Dan Evans aims to tame Canadian teenager in Davis Cup

In the absence of Andy Murray, Dan Evans steps up as the lead player for Great Britain. Picture: Getty.
In the absence of Andy Murray, Dan Evans steps up as the lead player for Great Britain. Picture: Getty.
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Dan Evans must try to quell the fearlessness of youth after Canada put their faith in 17-year-old Denis Shapovalov for this weekend’s Davis Cup clash.

The Wimbledon junior champion will open the tie against Evans at Ottawa’s Arena at TD Place on Friday in his first-ever live rubber.

The boot is on the other foot for Evans, playing in his first tie as British No 1 in the absence of Andy Murray.

The 26-year-old has frequently been the lower-ranked wild card trying to upset the odds, but must cope with the extra pressure and expectation his elevation into the world’s top 50 brings.

He knows what an exciting talent Shapovalov is, having faced him at a second-tier Challenger tournament last year, winning in three sets.

The young Canadian went on to post a statement win over Nick Kyrgios at the Rogers Cup in Toronto last summer and has already claimed a top-ten scalp this year in France’s Pierre-Hugues Herbert.

“It was a good match,” Evans said of their first meeting. “He played pretty well and I won in three tight sets. It will be a good match. He has quite a big game, he likes to be aggressive and dictate the play. I have to try and get on top of him rather than him being aggressive.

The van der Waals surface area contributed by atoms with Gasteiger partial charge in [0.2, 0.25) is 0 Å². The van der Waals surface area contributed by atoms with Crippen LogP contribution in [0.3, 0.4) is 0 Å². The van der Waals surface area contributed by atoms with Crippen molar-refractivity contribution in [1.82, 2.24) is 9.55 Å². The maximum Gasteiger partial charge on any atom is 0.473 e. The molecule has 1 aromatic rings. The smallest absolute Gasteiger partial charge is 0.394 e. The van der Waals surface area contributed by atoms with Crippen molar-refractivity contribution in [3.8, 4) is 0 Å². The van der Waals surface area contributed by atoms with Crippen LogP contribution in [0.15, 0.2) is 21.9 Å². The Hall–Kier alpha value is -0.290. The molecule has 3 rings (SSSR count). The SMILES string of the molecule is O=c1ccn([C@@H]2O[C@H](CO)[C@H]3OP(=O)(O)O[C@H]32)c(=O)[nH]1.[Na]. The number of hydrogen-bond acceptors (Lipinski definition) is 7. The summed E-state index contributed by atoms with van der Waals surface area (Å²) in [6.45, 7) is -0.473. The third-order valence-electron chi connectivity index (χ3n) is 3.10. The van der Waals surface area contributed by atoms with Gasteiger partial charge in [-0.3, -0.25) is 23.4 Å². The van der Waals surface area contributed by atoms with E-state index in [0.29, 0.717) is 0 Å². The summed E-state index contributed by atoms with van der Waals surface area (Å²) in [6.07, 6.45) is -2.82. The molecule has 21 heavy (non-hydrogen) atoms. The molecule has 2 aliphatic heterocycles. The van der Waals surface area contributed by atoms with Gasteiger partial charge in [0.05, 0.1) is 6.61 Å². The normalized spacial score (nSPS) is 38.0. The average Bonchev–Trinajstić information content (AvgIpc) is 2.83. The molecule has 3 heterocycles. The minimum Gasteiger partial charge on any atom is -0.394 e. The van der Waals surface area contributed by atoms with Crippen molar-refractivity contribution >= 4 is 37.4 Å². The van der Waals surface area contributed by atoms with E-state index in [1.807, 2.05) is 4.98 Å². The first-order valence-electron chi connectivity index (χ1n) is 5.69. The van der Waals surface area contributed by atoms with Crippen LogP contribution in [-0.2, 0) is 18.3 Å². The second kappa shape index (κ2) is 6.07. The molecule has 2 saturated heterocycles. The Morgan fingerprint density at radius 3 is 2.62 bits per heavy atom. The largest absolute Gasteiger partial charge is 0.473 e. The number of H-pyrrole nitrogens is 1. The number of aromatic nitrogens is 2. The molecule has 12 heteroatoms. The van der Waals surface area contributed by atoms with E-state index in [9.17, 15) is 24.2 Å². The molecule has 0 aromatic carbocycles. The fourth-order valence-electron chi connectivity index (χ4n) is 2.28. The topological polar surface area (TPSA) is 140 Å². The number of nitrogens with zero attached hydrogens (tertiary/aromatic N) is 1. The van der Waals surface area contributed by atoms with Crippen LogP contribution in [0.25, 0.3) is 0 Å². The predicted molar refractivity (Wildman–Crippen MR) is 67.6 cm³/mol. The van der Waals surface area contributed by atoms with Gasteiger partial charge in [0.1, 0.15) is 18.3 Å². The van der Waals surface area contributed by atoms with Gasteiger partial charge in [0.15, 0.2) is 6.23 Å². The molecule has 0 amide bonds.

“In Davis Cup there’s always some upsets so I have to respect Denis and give it my all.”

The rankings favour Leon Smith’s visitors, with Evans and Kyle Edmund at 45 and 47 respectively compared to 234 for Shapovalov and 133 for Vasek Pospisil.

Canada captain Martin Laurendeau drafted Peter Polansky – at 128 the highest-ranked player available to him – into the team when Milos Raonic pulled out through injury but has stuck with Shapovalov.

Smith was not surprised, saying: “Denis was named in the original team, Polansky was a replacement so you’d except Martin to go with his original pick. I’ve done it before, I picked [Edmund] to play in a Davis Cup final. When they’re ready, they’re ready.”

The draw, conducted in the grand surroundings of the Reading Room at Canada’s parliament, pitted Pospisil against Edmund in the second rubber today while Saturday’s doubles will feature Pospisil and 44-year-old Daniel Nestor taking on Jamie Murray and Dom Inglot.

Shapovalov has never played a best-of-five-sets match, while his only Davis Cup experience came with a dead-rubber win against Chile last September. But the teenager appeared unfazed by the task ahead of him.

He said: “We’ve toned down training a bit to make sure my body is ready for maybe five sets. I wanted to play the first match, kind of set the tone for the team. It’s going to be a little bit different but I think I’m ready for it. The whole team believes in me so I think it’s going to be good.”

At 26, Pospisil should be coming into his prime but he has slumped over the past 13 months, going from a high of 25 in the rankings in 2014 to 133 now.

He has won only ten tour-level matches since the start of last season but hopes this weekend can be the platform for a climb back up the 
rankings.

He said: “It has been a tough 12 months for sure but I’ve had some good matches. I know what my level is and hopefully I can use this weekend as a springboard as well and get my confidence and my groove back. Davis Cup has tended to bring the best out of me.”